VA and DoD Practice Guideline Update: Opioids for Chronic Pain

The guidelines recommend initiating nonopioids over opioids when pharmacologic therapies are used.
The guidelines recommend initiating nonopioids over opioids when pharmacologic therapies are used.

A new clinical practice guideline regarding the use of opioids for chronic pain has been released by the Department of Veterans Affairs (VA) and Department of Defense (DoD).

The evidence-based recommendations are intended for practitioners throughout the DoD and VA Health Care systems and were developed by the Opioid Therapy for Chronic Pain Work Group. The revised guideline serves as an update to the 2010 guideline by the VA and DoD.

The guideline “is intended to assist healthcare providers in all aspects of patient care, including, but not limited to, diagnosis, treatment, and follow-up,” according to the work group. “The system-wide goal of this guideline is to improve the patient's health and well-being by providing evidence-based guidance to providers who are taking care of patients on or being considered for long-term opioid therapy.”

The work group developed 18 recommendations and graded each as “strong for” or “strong against,” with the exception of the use of multimodal pain care in Recommendation 18, which was graded as “weak for.”

A summary of the work group's recommendations is as follows:

Initiation and Continuation of Opioids

1. Avoid initiation of long-term opioid therapy for chronic pain. Use alternatives to opioid therapy such as self-management strategies and other nonpharmacologic treatments. When pharmacologic therapies are used, initiate nonopioids over opioids.
2. If prescribing opioid therapy for patients with chronic pain, a short duration is recommended. Note: Consideration of opioid therapy beyond 90 days requires reevaluation and discussion of risks and benefits with the patient.
3. For patients currently on long-term opioid therapy, the VA and DoD recommends ongoing risk mitigation strategies (see Recommendations 7-9), assessment for opioid use disorder, and consideration for tapering when risks exceed benefits (see Recommendation 14).
4. Avoid long-term opioid therapy for pain in patients with an untreated substance use disorder. For patients currently on long-term opioid therapy with evidence of an untreated substance use disorder, the VA and DoD suggest close monitoring, including engagement in substance use disorder treatment, and discontinuation of opioid therapy for pain with appropriate tapering (see Recommendations 14 and 17).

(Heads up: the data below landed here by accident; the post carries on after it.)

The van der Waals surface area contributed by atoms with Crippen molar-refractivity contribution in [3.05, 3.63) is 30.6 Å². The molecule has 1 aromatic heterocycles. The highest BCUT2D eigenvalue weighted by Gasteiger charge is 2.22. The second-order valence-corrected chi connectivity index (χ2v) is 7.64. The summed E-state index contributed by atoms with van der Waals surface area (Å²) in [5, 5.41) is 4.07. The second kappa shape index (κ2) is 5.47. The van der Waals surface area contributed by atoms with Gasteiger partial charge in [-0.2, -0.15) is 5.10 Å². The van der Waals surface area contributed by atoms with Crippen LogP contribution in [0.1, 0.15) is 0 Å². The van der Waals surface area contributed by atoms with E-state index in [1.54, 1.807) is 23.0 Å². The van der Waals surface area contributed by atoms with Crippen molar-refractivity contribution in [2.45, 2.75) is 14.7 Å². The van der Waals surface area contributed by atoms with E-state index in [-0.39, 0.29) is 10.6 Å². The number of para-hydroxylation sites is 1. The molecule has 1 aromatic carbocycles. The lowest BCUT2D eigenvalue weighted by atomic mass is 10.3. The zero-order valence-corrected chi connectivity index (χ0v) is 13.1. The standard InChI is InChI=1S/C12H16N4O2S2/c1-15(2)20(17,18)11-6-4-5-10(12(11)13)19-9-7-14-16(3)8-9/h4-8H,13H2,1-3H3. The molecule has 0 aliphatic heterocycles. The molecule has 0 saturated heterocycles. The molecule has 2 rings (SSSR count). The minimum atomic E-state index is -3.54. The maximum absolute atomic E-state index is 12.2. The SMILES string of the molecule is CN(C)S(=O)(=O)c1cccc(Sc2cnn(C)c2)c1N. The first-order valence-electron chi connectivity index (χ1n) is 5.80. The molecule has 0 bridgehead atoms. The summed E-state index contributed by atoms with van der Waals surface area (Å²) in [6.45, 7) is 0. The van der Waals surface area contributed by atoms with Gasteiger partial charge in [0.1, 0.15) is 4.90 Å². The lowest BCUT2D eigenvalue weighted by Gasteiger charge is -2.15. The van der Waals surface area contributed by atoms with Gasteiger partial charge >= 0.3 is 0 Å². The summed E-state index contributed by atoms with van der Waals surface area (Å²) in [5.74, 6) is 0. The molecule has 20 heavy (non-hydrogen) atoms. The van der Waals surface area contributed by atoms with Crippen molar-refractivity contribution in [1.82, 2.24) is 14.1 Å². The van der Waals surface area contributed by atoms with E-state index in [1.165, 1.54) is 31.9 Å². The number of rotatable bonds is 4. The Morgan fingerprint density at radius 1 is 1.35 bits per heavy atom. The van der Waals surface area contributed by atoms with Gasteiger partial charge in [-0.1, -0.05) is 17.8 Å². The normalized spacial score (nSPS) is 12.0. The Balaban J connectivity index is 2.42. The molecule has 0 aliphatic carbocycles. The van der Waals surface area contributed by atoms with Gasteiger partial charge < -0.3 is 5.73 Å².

5. Avoid the concurrent use of benzodiazepines and opioids. Note: For patients currently on long-term opioid therapy and benzodiazepines, consider tapering one or both when risks exceed benefits and obtaining specialty consultation as appropriate (see Recommendation 14 and VA/DoD Substance Use Disorders CPG).
6. Avoid long-term opioid therapy for patients younger than 30 years of age secondary to higher risk of opioid use disorder and overdose. For patients younger than 30 years of age currently on long-term opioid therapy, we recommend close monitoring and consideration for tapering when risks exceed benefits (see Recommendations 14 and 17).
 

Risk Mitigation

7. Implement risk mitigation strategies after initiation of long-term opioid therapy, starting with an informed consent conversation covering the risks and benefits of opioid therapy as well as alternative therapies. The strategies and their frequency should be commensurate with risk factors and include: Ongoing, random urine drug testing (including appropriate confirmatory testing), checking state prescription drug monitoring programs, monitoring for overdose potential and suicidality, providing overdose education, and prescribing of naloxone rescue and accompanying education.